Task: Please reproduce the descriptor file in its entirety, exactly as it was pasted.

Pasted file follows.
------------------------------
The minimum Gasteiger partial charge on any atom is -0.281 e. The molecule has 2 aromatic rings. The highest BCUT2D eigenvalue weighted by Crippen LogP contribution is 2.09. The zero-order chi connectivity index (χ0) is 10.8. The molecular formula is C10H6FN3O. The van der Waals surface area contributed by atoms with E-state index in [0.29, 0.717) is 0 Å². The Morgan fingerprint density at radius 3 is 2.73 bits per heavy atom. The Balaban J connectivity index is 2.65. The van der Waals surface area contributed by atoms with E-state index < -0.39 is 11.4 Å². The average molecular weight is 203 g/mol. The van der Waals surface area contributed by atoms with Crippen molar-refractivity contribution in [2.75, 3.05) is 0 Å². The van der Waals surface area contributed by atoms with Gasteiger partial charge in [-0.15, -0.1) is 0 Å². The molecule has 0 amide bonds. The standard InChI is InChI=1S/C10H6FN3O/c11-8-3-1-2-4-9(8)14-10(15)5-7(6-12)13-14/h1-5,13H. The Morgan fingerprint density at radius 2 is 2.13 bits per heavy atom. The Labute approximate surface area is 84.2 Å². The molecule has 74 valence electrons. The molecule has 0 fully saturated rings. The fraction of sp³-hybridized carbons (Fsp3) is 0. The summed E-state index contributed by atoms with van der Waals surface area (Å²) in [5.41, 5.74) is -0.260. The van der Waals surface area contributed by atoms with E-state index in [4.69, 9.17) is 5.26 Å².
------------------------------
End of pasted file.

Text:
The minimum Gasteiger partial charge on any atom is -0.281 e. The molecule has 2 aromatic rings. The highest BCUT2D eigenvalue weighted by Crippen LogP contribution is 2.09. The zero-order chi connectivity index (χ0) is 10.8. The molecular formula is C10H6FN3O. The van der Waals surface area contributed by atoms with E-state index in [0.29, 0.717) is 0 Å². The Morgan fingerprint density at radius 3 is 2.73 bits per heavy atom. The Balaban J connectivity index is 2.65. The van der Waals surface area contributed by atoms with E-state index < -0.39 is 11.4 Å². The average molecular weight is 203 g/mol. The van der Waals surface area contributed by atoms with Crippen molar-refractivity contribution in [2.75, 3.05) is 0 Å². The van der Waals surface area contributed by atoms with Gasteiger partial charge in [-0.15, -0.1) is 0 Å². The molecule has 0 amide bonds. The standard InChI is InChI=1S/C10H6FN3O/c11-8-3-1-2-4-9(8)14-10(15)5-7(6-12)13-14/h1-5,13H. The Morgan fingerprint density at radius 2 is 2.13 bits per heavy atom. The Labute approximate surface area is 84.2 Å². The molecule has 74 valence electrons. The molecule has 0 fully saturated rings. The fraction of sp³-hybridized carbons (Fsp3) is 0. The summed E-state index contributed by atoms with van der Waals surface area (Å²) in [5.41, 5.74) is -0.260. The van der Waals surface area contributed by atoms with E-state index in [4.69, 9.17) is 5.26 Å².